2nd Sunday after Pentecost

I think it’s safe to say that if Jesus were our blood relative, family get togethers would be awkward. I can imagine a scene at the dinner table where Jesus starts in on all of the people he exorcised that day and Mary saying, “Okay Jesus, that’s enough demon talk for one day. “Let’s hear how Sara’s new job with the post office is going.”

In our Gospel scene today, we get a sense that Jesus’ family has not adjusted completely to who Jesus is and what he is doing. Jesus is making headlines. Each miracle brings more followers and new critics. The followers seem impressed that Jesus is keeping the promises of God. People are healing, seeing, walking, and talking when no one thought they ever would again. The critics think that someone with a mastery over illness must be an agent of illness.

And his family? His family thinks he’s lost it. They think he has lost the ability to see the world as it is, that he has lost his senses, that he has lost himself.

Jesus’ family does not recognize their son and brother. So, they try to hide and corral him.

But Jesus sticks up for himself to the legal experts, his neighbors and even those whom he loves.

Jesus hadn’t lost himself but his family sure had. They couldn’t see that Jesus was casting out evil by evil but by the power of our good God. They let the ruckus make them lose focus. They could not see that Jesus was filled with the power of God’s Holy spirit and setting right what was wrong.

(sometimes)

Sometimes, God help them, our family cannot see who we are and what we are doing. It’s not their fault, they are human after all. Sometimes we cannot see our loved ones for who they are or understand what they are doing.

One of the radical values of Jesus and his church is that sometimes the work of the Holy Spirit outpaces our comprehension. The radical nature of God’s remaking ministry can be jarring if we stop paying attention to it, even for a minute.

We can be plugged into it one day and have miles to catch up the next. If we are not careful, we can confuse the Holy Spirit with something condemnable.

I have known many young people who have wrestled with who they are, deep down to their bones. Through discernment, and I believe the power of the Holy Spirit, they have discovered who they are only to be rejected by their family who is not ready to accept them at their fullest. This can be for any number of things, God makes each of us so special.

This Gospel is so challenging but one thing that upsets us is Jesus’ willingness to undermine the connection of family. For those of us who have had trouble in our family it can be alarming if not hurtful to hear Jesus seemingly disown his family, the people who have known him since the beginning of his life.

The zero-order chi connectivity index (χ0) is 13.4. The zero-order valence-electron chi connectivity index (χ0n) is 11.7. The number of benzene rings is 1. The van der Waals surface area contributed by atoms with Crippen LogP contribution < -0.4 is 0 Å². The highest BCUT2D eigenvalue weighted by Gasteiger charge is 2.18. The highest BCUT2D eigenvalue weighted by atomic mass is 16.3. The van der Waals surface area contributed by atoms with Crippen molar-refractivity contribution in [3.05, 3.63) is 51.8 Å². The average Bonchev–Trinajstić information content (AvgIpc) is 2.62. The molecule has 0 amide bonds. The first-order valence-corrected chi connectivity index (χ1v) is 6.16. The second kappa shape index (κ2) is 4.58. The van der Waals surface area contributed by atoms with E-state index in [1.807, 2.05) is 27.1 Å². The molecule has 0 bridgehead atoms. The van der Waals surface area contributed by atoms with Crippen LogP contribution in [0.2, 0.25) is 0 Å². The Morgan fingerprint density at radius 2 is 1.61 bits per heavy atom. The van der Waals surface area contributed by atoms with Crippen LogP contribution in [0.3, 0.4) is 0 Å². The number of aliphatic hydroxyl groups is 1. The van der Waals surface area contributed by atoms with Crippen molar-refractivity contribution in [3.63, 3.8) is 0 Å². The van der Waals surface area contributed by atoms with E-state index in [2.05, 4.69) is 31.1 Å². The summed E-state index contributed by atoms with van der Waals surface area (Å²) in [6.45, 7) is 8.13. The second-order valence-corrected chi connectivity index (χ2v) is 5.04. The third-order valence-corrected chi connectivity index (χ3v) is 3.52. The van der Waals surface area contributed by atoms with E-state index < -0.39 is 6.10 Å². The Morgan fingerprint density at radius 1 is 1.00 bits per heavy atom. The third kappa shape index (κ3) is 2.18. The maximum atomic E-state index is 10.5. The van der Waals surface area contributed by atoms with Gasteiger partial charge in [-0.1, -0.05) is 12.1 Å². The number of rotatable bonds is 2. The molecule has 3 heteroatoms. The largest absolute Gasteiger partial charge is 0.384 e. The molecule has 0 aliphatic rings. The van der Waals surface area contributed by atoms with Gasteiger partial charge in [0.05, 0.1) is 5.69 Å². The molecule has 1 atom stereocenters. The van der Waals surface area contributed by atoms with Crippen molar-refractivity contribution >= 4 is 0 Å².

But that’s only half true. While our families have known us since we are born the scriptures tell us that God has known us even before that. We are told that God knit us in our mother’s womb. Today Jesus reminds us that while the relationship between family is deep and powerful it is not deeper than the relationship between creator and creature.

God knows us better than anyone ever will, even better than we know ourselves. Each of us is made by God, and wonderfully so. And as we grow fully into who God created us to be we might experience growing pains. There might be things about us that we have been conditioned not to think are wonderful. Alternatively, we might not initially be ready to accept the work of the Holy Spirit moving and maturing our loved ones into their full stature.

And here is the beautiful thing: there is room for that. Here is this church, Jesus says there are moms and dad, brothers and sisters, grandmas and grandpas who are ready to accept the sometimes difficult to discern movement of the Holy Spirit in our lives.

Jesus’ family, here at the beginning of the gospel, is not ready. They are ashamed and scared. They do not recognize the power as holy and suspect with the authorities that this might be evil animating Jesus’ work.

In response Jesus says, “God has given me another family until you are ready.” We are that family, dear ones in Christ. The scripture says that we are Jesus’ family. On our best days we are entrusted with those who are still discerning who God has created them to be. When the Holy Spirit is kicking in ways beyond the comprehension of their given families and maybe even themselves, the Church is there to step in, perhaps forever or maybe just a season.

We know that at the end of Jesus’ life his mother was ready. There at the cross she understood who her son was made to be and by what power he had done so many marvelous things. There at the cross she knew what she did not at the beginning. It was not too late. There too at the cross we are told that she is given a new son, the beloved disciple, to be her own.

It’s scary to think that there are seasons in our life when our given family are not the ones to take care of us but the Gospel says that this can happen. It’s scary to think that there will be times when we are not the ones God has chosen to take care of our brothers and sisters, sons and daughters, fathers and mothers. But when we try to undermine who God has called someone to be then we sin, grievously. But God does not leave us without comfort. The creator always provides for his creatures. When it is our turn to be God’s family, may we be ready for such an honor.

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